Although the 2012 Kerrang! Relentless Energy Tour had billed Sum 41, New Found Glory, letlive. and While She Sleeps to play, unfortunately Sum 41 had to pull out due to a back injury of their frontman. They were promptly replaced by The Blackout.[17]

The Official Kerrang! Rock ChartEdit

In March 2012, Kerrang announced a new rock chart for the UK which is based upon airplay across Kerrang Radio, Kerrang TV and sales figures from the Official Charts Company. Charts are announced on Saturday mornings and feature twenty tracks. The latest chart can be viewed on Kerrang! every Saturday at midday.

International editionsEdit

Emap launched Kerrang! Australia in the late 1990s. Unlike its weekly counterpart in the UK, the Australian edition was published monthly due to stiff competition from free local music publications. Kerrang! is also published in Spanish and German.

ReferencesEdit

  1. ^ "Mag ABCs: Full circulation round-up for the first half of 2013". Press Gazette. 15 August 2013. Retrieved 7 December 2013. 
  2. ^ Brannigan, Paul (6 June 2006). "25 Most Important Bands Of Our Lifetime". Kerrang! (Bauer Media Group) (1110). 
  3. ^ Baran, Pete (15 February 2002). "Kerrang topples NME as best selling music weekly". Freaky Trigger. Retrieved 23 November 2011.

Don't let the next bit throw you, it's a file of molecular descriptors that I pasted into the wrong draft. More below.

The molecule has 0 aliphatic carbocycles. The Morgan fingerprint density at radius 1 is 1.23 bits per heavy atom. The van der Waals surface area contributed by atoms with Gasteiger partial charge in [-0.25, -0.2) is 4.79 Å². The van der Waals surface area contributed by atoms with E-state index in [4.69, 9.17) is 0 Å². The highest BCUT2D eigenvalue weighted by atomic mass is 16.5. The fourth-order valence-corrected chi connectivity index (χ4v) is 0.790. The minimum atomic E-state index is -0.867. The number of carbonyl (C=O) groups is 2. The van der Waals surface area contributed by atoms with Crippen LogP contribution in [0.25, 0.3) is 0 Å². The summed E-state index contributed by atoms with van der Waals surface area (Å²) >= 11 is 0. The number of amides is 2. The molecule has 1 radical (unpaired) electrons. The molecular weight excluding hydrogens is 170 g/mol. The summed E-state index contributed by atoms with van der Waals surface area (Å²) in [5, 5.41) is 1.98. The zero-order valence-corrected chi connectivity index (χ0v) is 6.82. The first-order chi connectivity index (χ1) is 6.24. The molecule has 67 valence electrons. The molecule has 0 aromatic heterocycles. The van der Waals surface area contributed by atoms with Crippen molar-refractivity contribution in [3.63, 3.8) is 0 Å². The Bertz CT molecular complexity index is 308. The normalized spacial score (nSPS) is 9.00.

4. ^ Ward, Steven. "Geoff Barton, behind the wheel". Rock Critics. Retrieved 22 November 2011. 
  5. ^ "Kerrang! overtakes NME". BBC News. 15 February 2002. Retrieved 7 May 2010. 
  6. ^ "ABC report: film and music". Campaign (Haymarket Group). 20 February 2004. Retrieved 22 November 2011. 
  7. ^ Dome, Malcolm (23 February 1984). "Anthrax 'Fistful Of Metal'". Kerrang! 62. London, UK: Spotlight Publications Ltd. p. 8. 
  8. ^ Tryhorn, Chris (17 August 2006). "Kerrang! rocks NME's world". The Guardian (Guardian Media Group). Retrieved 22 November 2011. 
  9. ^ Brook, Stephen (17 August 2009). "Nichola Browne to edit Kerrang!". The Guardian (Guardian Media Group). Retrieved 28 October 2010. 
  10. ^ Cardew, Ben (6 June 2011). "Kerrang! names new editor". Music Week (Intent Media). Retrieved 9 June 2011. 
  11. ^ "Kerrang! Stuff". Kerrang!. Bauer Media Group. Retrieved 22 November 2011. 
  12. ^ http://www.musicweek.com/news/read/kerrang-magazine-team-undergoes-re-structure-editor-reveals-future-plans/057663
  13. ^ Ng, Justin (4 May 2011). "Kerrang! Awards Fuelled By Relentless Energy Drink Nominations Announced". Entertainment Focus. Retrieved 22 November 2011. 
  14. ^ "About Kerrang! Radio". Kerrang! Radio. Bauer Media Group. 14 March 2002. Retrieved 22 November 2011. 
  15. ^ Plunkett, Joe (21 November 2008). "Bauer Radio mulls rebrand of Kerrang! station in West Midlands". The Guardian (Guardian Media Group). Retrieved 7 September 2010. 
  16. ^ Gregory, Jason (28 September 2011). "New Found Glory, Sum 41, letlive For 2012 UK And Ireland Tour – Tickets". Gigwise.com (Giant Digital). Retrieved 23 November 2011. 
  17. ^ "The Kerrang! Tour 2012 sponsored by Relentless Energy Drink featuring New Found Glory and The Blackout". Relentless Energy. 20 January 2012. Retrieved 11 May 2012. 

External linksEdit